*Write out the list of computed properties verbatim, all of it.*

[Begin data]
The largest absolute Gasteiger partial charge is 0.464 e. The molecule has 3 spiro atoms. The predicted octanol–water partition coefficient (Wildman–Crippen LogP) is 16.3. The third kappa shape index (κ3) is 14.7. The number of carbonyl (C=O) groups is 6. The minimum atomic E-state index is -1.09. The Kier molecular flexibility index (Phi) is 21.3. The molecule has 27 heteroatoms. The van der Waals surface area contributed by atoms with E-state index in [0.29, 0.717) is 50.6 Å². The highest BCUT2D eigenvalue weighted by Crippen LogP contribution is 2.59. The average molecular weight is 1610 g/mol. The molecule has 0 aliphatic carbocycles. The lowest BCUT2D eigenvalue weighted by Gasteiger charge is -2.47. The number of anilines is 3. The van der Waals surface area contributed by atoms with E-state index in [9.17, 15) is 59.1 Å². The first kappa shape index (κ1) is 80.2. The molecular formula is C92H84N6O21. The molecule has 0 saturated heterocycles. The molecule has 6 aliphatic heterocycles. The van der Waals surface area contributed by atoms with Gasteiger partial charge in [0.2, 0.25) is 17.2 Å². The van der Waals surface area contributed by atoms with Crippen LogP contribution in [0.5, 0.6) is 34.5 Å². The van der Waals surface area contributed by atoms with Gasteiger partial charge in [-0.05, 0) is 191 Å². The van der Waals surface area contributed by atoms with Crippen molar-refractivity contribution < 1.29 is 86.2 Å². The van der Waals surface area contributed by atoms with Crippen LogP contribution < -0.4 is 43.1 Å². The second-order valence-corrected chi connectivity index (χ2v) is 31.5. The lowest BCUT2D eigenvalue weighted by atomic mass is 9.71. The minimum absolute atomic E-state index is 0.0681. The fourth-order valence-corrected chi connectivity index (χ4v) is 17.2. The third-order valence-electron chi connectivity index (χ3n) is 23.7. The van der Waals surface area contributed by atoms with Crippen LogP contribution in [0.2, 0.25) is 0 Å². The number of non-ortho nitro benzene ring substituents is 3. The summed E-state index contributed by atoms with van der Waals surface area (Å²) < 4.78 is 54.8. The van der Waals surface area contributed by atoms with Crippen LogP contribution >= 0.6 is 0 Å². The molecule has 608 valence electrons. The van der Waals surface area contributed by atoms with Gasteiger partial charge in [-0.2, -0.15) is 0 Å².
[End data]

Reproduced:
The largest absolute Gasteiger partial charge is 0.464 e. The molecule has 3 spiro atoms. The predicted octanol–water partition coefficient (Wildman–Crippen LogP) is 16.3. The third kappa shape index (κ3) is 14.7. The number of carbonyl (C=O) groups is 6. The minimum atomic E-state index is -1.09. The Kier molecular flexibility index (Phi) is 21.3. The molecule has 27 heteroatoms. The van der Waals surface area contributed by atoms with E-state index in [0.29, 0.717) is 50.6 Å². The highest BCUT2D eigenvalue weighted by Crippen LogP contribution is 2.59. The average molecular weight is 1610 g/mol. The molecule has 0 aliphatic carbocycles. The lowest BCUT2D eigenvalue weighted by Gasteiger charge is -2.47. The number of anilines is 3. The van der Waals surface area contributed by atoms with E-state index in [9.17, 15) is 59.1 Å². The first kappa shape index (κ1) is 80.2. The molecular formula is C92H84N6O21. The molecule has 0 saturated heterocycles. The molecule has 6 aliphatic heterocycles. The van der Waals surface area contributed by atoms with Gasteiger partial charge in [0.2, 0.25) is 17.2 Å². The van der Waals surface area contributed by atoms with Crippen LogP contribution in [0.5, 0.6) is 34.5 Å². The van der Waals surface area contributed by atoms with Gasteiger partial charge in [-0.05, 0) is 191 Å². The van der Waals surface area contributed by atoms with Crippen molar-refractivity contribution < 1.29 is 86.2 Å². The van der Waals surface area contributed by atoms with Crippen LogP contribution < -0.4 is 43.1 Å². The second-order valence-corrected chi connectivity index (χ2v) is 31.5. The lowest BCUT2D eigenvalue weighted by atomic mass is 9.71. The minimum absolute atomic E-state index is 0.0681. The fourth-order valence-corrected chi connectivity index (χ4v) is 17.2. The third-order valence-electron chi connectivity index (χ3n) is 23.7. The van der Waals surface area contributed by atoms with Crippen LogP contribution in [0.2, 0.25) is 0 Å². The number of non-ortho nitro benzene ring substituents is 3. The summed E-state index contributed by atoms with van der Waals surface area (Å²) < 4.78 is 54.8. The van der Waals surface area contributed by atoms with Crippen LogP contribution >= 0.6 is 0 Å². The molecule has 608 valence electrons. The van der Waals surface area contributed by atoms with Gasteiger partial charge in [-0.2, -0.15) is 0 Å².